LinkedIn’s acquisition of the online-education site sets up the professional social network for its own midlife career change—from your job-seeking assistant to your job-training aide.

See also: Founder: I Was Educating Online Before Online Education Was Cool

Of course, LinkedIn has been expanding from its original professional-networking roots for some time. Over the past several years, it’s turned itself into a major online publisher featuring regular career-related posts from ordinary members and “influencers” like Bill Gates and Deepak Chopra alike. It has also rolled out a number of interesting career-related tools, such as one that compares your trajectory to other people like you so that you can predict where your career might be taking you.

But with its latest purchase—LinkedIn’s largest to date, at $1.5 billion—the network makes it possible for professionals to both identify skills they may need going forward, and then to acquire them quickly via’s online training. The idea is clearly to turn the site into a sort of one-stop shop for all your career needs.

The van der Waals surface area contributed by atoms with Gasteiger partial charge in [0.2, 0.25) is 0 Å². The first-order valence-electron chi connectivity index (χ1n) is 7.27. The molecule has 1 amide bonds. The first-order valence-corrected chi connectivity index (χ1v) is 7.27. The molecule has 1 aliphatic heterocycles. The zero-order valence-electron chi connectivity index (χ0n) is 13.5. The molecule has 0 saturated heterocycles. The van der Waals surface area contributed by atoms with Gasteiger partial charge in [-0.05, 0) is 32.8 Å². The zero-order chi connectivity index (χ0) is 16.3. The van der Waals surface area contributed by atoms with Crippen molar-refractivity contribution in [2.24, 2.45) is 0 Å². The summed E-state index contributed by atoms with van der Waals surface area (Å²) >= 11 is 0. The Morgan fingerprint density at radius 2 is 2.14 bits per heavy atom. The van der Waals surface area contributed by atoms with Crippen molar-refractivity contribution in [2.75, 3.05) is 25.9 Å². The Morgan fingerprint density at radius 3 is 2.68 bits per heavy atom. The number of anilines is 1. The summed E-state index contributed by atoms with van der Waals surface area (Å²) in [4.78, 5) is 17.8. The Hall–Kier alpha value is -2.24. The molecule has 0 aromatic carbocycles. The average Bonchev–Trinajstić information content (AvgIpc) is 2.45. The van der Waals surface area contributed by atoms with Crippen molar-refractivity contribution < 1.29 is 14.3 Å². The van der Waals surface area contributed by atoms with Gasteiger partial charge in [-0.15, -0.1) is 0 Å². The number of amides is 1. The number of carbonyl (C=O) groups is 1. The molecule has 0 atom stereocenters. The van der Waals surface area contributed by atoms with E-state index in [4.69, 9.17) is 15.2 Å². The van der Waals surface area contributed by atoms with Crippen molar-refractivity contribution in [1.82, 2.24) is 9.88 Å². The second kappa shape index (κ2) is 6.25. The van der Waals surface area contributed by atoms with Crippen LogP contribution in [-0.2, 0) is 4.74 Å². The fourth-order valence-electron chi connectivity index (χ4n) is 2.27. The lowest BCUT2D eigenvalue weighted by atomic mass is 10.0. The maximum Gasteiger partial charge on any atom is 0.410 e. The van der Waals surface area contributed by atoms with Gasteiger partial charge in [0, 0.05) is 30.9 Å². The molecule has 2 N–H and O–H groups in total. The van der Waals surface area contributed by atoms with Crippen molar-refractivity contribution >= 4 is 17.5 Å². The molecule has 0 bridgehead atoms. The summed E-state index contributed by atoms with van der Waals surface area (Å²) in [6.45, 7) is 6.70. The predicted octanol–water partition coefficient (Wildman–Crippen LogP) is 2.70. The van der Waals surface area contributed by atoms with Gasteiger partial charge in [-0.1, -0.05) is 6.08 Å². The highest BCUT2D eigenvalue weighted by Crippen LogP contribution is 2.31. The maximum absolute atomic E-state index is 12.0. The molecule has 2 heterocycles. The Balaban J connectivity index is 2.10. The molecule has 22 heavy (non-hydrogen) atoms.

Founded in 1995 by technical author Lynda Weinman and co-founder Bruce Heavin, offers thousands of courses for learning technical, business and online-media skills. These courses, taught by industry professionals, instruction in everything from Photoshop, HTML and CSS to foreign languages and professional topics such as “integrated marketing.”

Ryan Roslansky, LinkedIn’s director of content, describes it this way:

Imagine being a job seeker and being able to instantly know what skills are needed for the available jobs in a desired city, like Denver, and then to be prompted to take the relevant and accredited course to help you acquire this skill.

Lead photo by Mambembe Arts & Crafts